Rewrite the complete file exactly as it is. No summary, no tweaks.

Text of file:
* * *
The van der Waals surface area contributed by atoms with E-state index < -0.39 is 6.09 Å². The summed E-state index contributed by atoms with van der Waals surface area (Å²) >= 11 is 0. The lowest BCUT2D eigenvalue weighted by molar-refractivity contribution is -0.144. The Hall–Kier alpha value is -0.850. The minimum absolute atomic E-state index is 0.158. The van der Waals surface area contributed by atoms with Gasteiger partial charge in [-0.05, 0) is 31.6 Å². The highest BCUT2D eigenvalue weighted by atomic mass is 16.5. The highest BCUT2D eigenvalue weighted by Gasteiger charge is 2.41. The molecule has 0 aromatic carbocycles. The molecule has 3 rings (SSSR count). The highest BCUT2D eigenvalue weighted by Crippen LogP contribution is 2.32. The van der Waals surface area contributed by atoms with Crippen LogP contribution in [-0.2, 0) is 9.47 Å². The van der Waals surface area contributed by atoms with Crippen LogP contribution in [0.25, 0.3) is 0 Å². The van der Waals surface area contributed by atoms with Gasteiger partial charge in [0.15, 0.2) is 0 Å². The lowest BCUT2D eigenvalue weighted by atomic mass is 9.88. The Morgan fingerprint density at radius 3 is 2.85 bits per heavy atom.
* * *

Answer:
The van der Waals surface area contributed by atoms with E-state index < -0.39 is 6.09 Å². The summed E-state index contributed by atoms with van der Waals surface area (Å²) >= 11 is 0. The lowest BCUT2D eigenvalue weighted by molar-refractivity contribution is -0.144. The Hall–Kier alpha value is -0.850. The minimum absolute atomic E-state index is 0.158. The van der Waals surface area contributed by atoms with Gasteiger partial charge in [-0.05, 0) is 31.6 Å². The highest BCUT2D eigenvalue weighted by atomic mass is 16.5. The highest BCUT2D eigenvalue weighted by Gasteiger charge is 2.41. The molecule has 0 aromatic carbocycles. The molecule has 3 rings (SSSR count). The highest BCUT2D eigenvalue weighted by Crippen LogP contribution is 2.32. The van der Waals surface area contributed by atoms with Crippen LogP contribution in [-0.2, 0) is 9.47 Å². The van der Waals surface area contributed by atoms with Crippen LogP contribution in [0.25, 0.3) is 0 Å². The van der Waals surface area contributed by atoms with Gasteiger partial charge in [0.15, 0.2) is 0 Å². The lowest BCUT2D eigenvalue weighted by atomic mass is 9.88. The Morgan fingerprint density at radius 3 is 2.85 bits per heavy atom.